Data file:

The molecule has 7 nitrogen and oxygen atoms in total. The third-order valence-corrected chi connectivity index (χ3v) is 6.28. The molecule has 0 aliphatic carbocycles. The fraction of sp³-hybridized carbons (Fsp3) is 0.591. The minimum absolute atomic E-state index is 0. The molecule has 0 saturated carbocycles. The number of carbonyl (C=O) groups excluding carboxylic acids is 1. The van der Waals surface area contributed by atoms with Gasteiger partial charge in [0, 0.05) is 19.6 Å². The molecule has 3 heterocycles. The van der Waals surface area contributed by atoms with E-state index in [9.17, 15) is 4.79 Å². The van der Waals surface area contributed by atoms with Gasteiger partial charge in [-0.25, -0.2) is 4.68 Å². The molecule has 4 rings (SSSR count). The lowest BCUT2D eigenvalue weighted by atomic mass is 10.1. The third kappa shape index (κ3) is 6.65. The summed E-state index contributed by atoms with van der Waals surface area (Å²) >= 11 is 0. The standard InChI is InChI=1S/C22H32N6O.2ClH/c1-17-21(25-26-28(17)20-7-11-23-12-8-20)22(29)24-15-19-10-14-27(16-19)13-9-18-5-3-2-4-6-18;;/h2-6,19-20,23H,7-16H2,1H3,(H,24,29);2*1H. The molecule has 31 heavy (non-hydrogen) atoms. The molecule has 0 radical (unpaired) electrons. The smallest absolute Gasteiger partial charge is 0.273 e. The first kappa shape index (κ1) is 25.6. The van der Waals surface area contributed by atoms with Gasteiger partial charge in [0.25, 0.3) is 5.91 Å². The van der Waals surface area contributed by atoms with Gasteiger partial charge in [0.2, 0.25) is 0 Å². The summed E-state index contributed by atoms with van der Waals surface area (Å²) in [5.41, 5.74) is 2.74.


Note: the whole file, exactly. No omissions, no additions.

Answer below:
The molecule has 7 nitrogen and oxygen atoms in total. The third-order valence-corrected chi connectivity index (χ3v) is 6.28. The molecule has 0 aliphatic carbocycles. The fraction of sp³-hybridized carbons (Fsp3) is 0.591. The minimum absolute atomic E-state index is 0. The molecule has 0 saturated carbocycles. The number of carbonyl (C=O) groups excluding carboxylic acids is 1. The van der Waals surface area contributed by atoms with Gasteiger partial charge in [0, 0.05) is 19.6 Å². The molecule has 3 heterocycles. The van der Waals surface area contributed by atoms with E-state index in [9.17, 15) is 4.79 Å². The van der Waals surface area contributed by atoms with Gasteiger partial charge in [-0.25, -0.2) is 4.68 Å². The molecule has 4 rings (SSSR count). The lowest BCUT2D eigenvalue weighted by atomic mass is 10.1. The third kappa shape index (κ3) is 6.65. The summed E-state index contributed by atoms with van der Waals surface area (Å²) >= 11 is 0. The standard InChI is InChI=1S/C22H32N6O.2ClH/c1-17-21(25-26-28(17)20-7-11-23-12-8-20)22(29)24-15-19-10-14-27(16-19)13-9-18-5-3-2-4-6-18;;/h2-6,19-20,23H,7-16H2,1H3,(H,24,29);2*1H. The molecule has 31 heavy (non-hydrogen) atoms. The molecule has 0 radical (unpaired) electrons. The smallest absolute Gasteiger partial charge is 0.273 e. The first kappa shape index (κ1) is 25.6. The van der Waals surface area contributed by atoms with Gasteiger partial charge in [0.25, 0.3) is 5.91 Å². The van der Waals surface area contributed by atoms with Gasteiger partial charge in [0.2, 0.25) is 0 Å². The summed E-state index contributed by atoms with van der Waals surface area (Å²) in [5.41, 5.74) is 2.74.